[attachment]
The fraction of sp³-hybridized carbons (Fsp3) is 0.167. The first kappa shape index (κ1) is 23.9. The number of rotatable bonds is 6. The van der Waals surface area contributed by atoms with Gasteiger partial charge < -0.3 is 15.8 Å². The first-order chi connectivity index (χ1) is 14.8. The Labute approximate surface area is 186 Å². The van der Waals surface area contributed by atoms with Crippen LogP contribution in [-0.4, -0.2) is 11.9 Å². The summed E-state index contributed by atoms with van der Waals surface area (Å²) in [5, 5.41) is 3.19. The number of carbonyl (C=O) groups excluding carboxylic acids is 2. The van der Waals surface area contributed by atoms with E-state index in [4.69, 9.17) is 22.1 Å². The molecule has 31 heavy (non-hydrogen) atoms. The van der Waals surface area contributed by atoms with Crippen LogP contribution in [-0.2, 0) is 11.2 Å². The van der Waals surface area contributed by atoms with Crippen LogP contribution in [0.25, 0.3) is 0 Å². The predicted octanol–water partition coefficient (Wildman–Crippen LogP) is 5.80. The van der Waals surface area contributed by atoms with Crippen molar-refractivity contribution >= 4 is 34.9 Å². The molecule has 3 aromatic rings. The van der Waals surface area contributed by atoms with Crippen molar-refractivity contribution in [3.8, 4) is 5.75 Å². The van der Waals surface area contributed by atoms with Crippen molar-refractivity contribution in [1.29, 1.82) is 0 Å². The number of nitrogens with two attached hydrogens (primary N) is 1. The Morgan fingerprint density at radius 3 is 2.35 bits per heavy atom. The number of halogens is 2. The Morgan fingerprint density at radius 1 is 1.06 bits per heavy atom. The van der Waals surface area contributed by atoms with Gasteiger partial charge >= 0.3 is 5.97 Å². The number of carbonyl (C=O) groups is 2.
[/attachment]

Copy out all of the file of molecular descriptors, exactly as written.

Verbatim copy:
The fraction of sp³-hybridized carbons (Fsp3) is 0.167. The first kappa shape index (κ1) is 23.9. The number of rotatable bonds is 6. The van der Waals surface area contributed by atoms with Gasteiger partial charge < -0.3 is 15.8 Å². The first-order chi connectivity index (χ1) is 14.8. The Labute approximate surface area is 186 Å². The van der Waals surface area contributed by atoms with Crippen LogP contribution in [-0.4, -0.2) is 11.9 Å². The summed E-state index contributed by atoms with van der Waals surface area (Å²) in [5, 5.41) is 3.19. The number of carbonyl (C=O) groups excluding carboxylic acids is 2. The van der Waals surface area contributed by atoms with E-state index in [4.69, 9.17) is 22.1 Å². The molecule has 31 heavy (non-hydrogen) atoms. The van der Waals surface area contributed by atoms with Crippen LogP contribution in [-0.2, 0) is 11.2 Å². The van der Waals surface area contributed by atoms with Crippen LogP contribution in [0.25, 0.3) is 0 Å². The predicted octanol–water partition coefficient (Wildman–Crippen LogP) is 5.80. The van der Waals surface area contributed by atoms with Crippen molar-refractivity contribution >= 4 is 34.9 Å². The molecule has 3 aromatic rings. The van der Waals surface area contributed by atoms with Crippen molar-refractivity contribution in [3.8, 4) is 5.75 Å². The van der Waals surface area contributed by atoms with Crippen molar-refractivity contribution in [1.29, 1.82) is 0 Å². The number of nitrogens with two attached hydrogens (primary N) is 1. The Morgan fingerprint density at radius 3 is 2.35 bits per heavy atom. The number of halogens is 2. The Morgan fingerprint density at radius 1 is 1.06 bits per heavy atom. The van der Waals surface area contributed by atoms with Gasteiger partial charge >= 0.3 is 5.97 Å². The number of carbonyl (C=O) groups is 2.